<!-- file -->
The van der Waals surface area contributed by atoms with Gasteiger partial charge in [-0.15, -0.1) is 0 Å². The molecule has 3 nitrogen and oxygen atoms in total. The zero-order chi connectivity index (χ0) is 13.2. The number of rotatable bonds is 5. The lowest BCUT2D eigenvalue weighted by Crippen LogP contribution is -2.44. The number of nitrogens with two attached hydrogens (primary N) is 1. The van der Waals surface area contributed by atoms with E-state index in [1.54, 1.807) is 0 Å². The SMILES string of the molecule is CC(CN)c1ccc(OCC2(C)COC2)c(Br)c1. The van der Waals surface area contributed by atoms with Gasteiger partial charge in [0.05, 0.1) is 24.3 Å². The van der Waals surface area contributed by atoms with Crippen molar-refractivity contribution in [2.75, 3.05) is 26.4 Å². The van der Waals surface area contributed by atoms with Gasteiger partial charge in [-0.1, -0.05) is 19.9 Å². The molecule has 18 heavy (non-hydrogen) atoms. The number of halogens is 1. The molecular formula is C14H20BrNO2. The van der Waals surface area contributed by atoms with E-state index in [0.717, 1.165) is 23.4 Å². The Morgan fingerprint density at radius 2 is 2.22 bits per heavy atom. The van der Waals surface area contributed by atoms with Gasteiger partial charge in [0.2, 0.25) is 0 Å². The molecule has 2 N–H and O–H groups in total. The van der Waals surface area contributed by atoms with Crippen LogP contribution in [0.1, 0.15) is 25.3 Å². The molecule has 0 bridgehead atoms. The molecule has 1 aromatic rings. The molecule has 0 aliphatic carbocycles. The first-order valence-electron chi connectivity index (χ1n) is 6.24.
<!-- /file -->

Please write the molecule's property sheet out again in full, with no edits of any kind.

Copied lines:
The van der Waals surface area contributed by atoms with Gasteiger partial charge in [-0.15, -0.1) is 0 Å². The molecule has 3 nitrogen and oxygen atoms in total. The zero-order chi connectivity index (χ0) is 13.2. The number of rotatable bonds is 5. The lowest BCUT2D eigenvalue weighted by Crippen LogP contribution is -2.44. The number of nitrogens with two attached hydrogens (primary N) is 1. The van der Waals surface area contributed by atoms with E-state index in [1.54, 1.807) is 0 Å². The SMILES string of the molecule is CC(CN)c1ccc(OCC2(C)COC2)c(Br)c1. The van der Waals surface area contributed by atoms with Gasteiger partial charge in [0.05, 0.1) is 24.3 Å². The van der Waals surface area contributed by atoms with Crippen molar-refractivity contribution in [2.75, 3.05) is 26.4 Å². The van der Waals surface area contributed by atoms with Gasteiger partial charge in [-0.1, -0.05) is 19.9 Å². The molecule has 18 heavy (non-hydrogen) atoms. The number of halogens is 1. The molecular formula is C14H20BrNO2. The van der Waals surface area contributed by atoms with E-state index in [0.717, 1.165) is 23.4 Å². The Morgan fingerprint density at radius 2 is 2.22 bits per heavy atom. The van der Waals surface area contributed by atoms with Gasteiger partial charge in [0.2, 0.25) is 0 Å². The molecule has 2 N–H and O–H groups in total. The van der Waals surface area contributed by atoms with Crippen LogP contribution in [0.1, 0.15) is 25.3 Å². The molecule has 0 bridgehead atoms. The molecule has 1 aromatic rings. The molecule has 0 aliphatic carbocycles. The first-order valence-electron chi connectivity index (χ1n) is 6.24.